Madera and the faith healer

October 17, 2020

Madera County Historical Society
Faith Healer Avak Hagopian stands between two aides in 1947 as he prepares to meet Vaughn Arakelian, whom he hopes to cure of epilepsy.

Krikor Arakelian is a name that will always be remembered in Madera. As a 12-year-old boy, he immigrated to Fresno with his family from Turkish Armenia. At first, he worked on the family farm and then went out on his own. Eventually, he increased his acreage to include land in Fresno, Kings, Madera, Stanislaus and San Joaquin counties. He farmed grapes and raisins, and built the Mission Bell Winery in Madera. By the 1940s, he was worth $25 million. Arakelian had found the end of the rainbow, but there was one problem. His son, Vaughn, had epilepsy, which was naturally heartbreaking for the father.


For years, he spent thousands of dollars and turned to a host of physicians for a cure to his son’s illness but to no avail. He hired a nurse to be with Vaughn, and the family tried to deal with the situation as best it could. Then in 1947, Krikor heard about Avak Hagopian, a 20-year-old Iranian faith healer.


It was reported to Arakelian that Hagopian had been told by a divine voice that he had been called to be a faith healer, and from then on when he laid hands on sick people, they were healed.


In 1947, the elder Arakelian made contact with Hagopian. He sent him tickets to fly to America, and on May 6, he arrived by plane in Los Angeles, taking the media by a storm. Dressed in robes and wearing long, dark hair, he presented an almost mystical aura.


At that time the Arakelians maintained two homes — one in southern Madera County and the other in Palm Springs. Krikor took the faith healer to his desert estate, which once was owned by Barbara Hutton. There, the spiritual healer met Vaughn Arakelian for the first time.


Hopes for a miracle ran high. While hundreds of lame, deaf and blind people crowded around outside, Hagopian, known as “Avak the Great” in Iran, met Vaughn on the inside. He prayed for him and stroked his shoulders saying, “You are going to get well in a very short time.” He added that it would be several days before actual healing treatments began.


On May 9, Hagopian went on a special fast, eating only cheese and bread in solitude. He began his prayers and meditation, refusing to see anyone, not even his hosts, and refused to speak, except to say that he must not be disturbed.


Krikor Arakelian expressed disdain for the healer’s wide publicity. He pleaded with the nation’s sick to stay away from Palm Springs until he could see whether “Avak has real healing ability.” He went on to say that Hagopian doesn’t declare that he is a miracle worker, and “we ourselves do not know anything about him except what we read in reports from Iran.”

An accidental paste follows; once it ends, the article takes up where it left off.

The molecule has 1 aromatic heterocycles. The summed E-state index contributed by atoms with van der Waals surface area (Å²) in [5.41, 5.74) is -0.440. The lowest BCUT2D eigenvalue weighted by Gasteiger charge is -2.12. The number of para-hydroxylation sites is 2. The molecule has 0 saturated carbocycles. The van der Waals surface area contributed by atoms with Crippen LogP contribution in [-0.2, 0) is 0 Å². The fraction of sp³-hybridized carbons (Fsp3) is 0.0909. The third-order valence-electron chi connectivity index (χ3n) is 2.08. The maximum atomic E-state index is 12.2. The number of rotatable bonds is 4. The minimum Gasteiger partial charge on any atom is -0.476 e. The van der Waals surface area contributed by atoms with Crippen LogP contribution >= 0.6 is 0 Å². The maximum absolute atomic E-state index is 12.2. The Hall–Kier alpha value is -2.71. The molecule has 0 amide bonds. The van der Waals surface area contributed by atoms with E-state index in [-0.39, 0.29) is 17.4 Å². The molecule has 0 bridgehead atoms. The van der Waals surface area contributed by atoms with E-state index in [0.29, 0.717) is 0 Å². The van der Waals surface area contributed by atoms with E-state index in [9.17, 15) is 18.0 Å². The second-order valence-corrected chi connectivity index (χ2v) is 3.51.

Meanwhile the crowds descending on the Arakelian property continued to grow. By May 21, Krikor decided that something had to be done, so he petitioned the Palm Springs City Manager William Allworth to allow Hagopian to use a surplus Army building to meet with the sick and disabled. This was denied, so the faith healer continued to treat the younger Arakelian while the older one tried to deal with the crowds.  Because of the heavy correspondence from those asking appointments, the Arakelian family added two secretaries, two house attendants, two guards and a professional interpreter to the staff.


Hagopian, having moved into the Arakelian’s winter home in Palm Springs, suddenly announced on June 6, 1947, that he was going to take a 30-day vacation because of fatigue and warm weather. Rumors began to flow that he would establish a “faith healing institute” in Los Angeles.


By Sept. 16, the drama surrounding the Iranian faith healer had changed dramatically. Vaughn Arakelian and his faith healer were moved back to the family’s Madera home, and Avak the Great announced that he would conduct faith healings in Los Angeles’ Shrine Auditorium and then go on a special train tour through 34 states and three Canadian provinces. Meanwhile Krikor Arakelian refused to comment on whether or not his son had been healed.


Although Arakelian didn’t want to talk about it, the Madera Tribune didn’t hold back. In an editorial by Howard Clark, the paper took the whole enterprise to task.


“It is regrettable,” Clark wrote “that there was such publicity given the Armenian mystic before his faith healings could be proven or disproven. Failure will mean tragedy in countless homes where hopes have been keyed by the publicity.”


After Vaughn returned to his Madera home and Avak completed his train tour, the faith healer lost some of his charm and interest in him waned. He died in 1990 in Poughkeepsie, New York.


Krikor Arakelian, the hero of the story, died in 1951 and was buried in Fresno. In 1977, they brought his son to him. Vaughn had died on Feb. 25, never having been cured. The faith healer couldn’t do any more than the medical doctors could do, but Krikor did everything that was humanly possible.


He probably had more faith than anyone.

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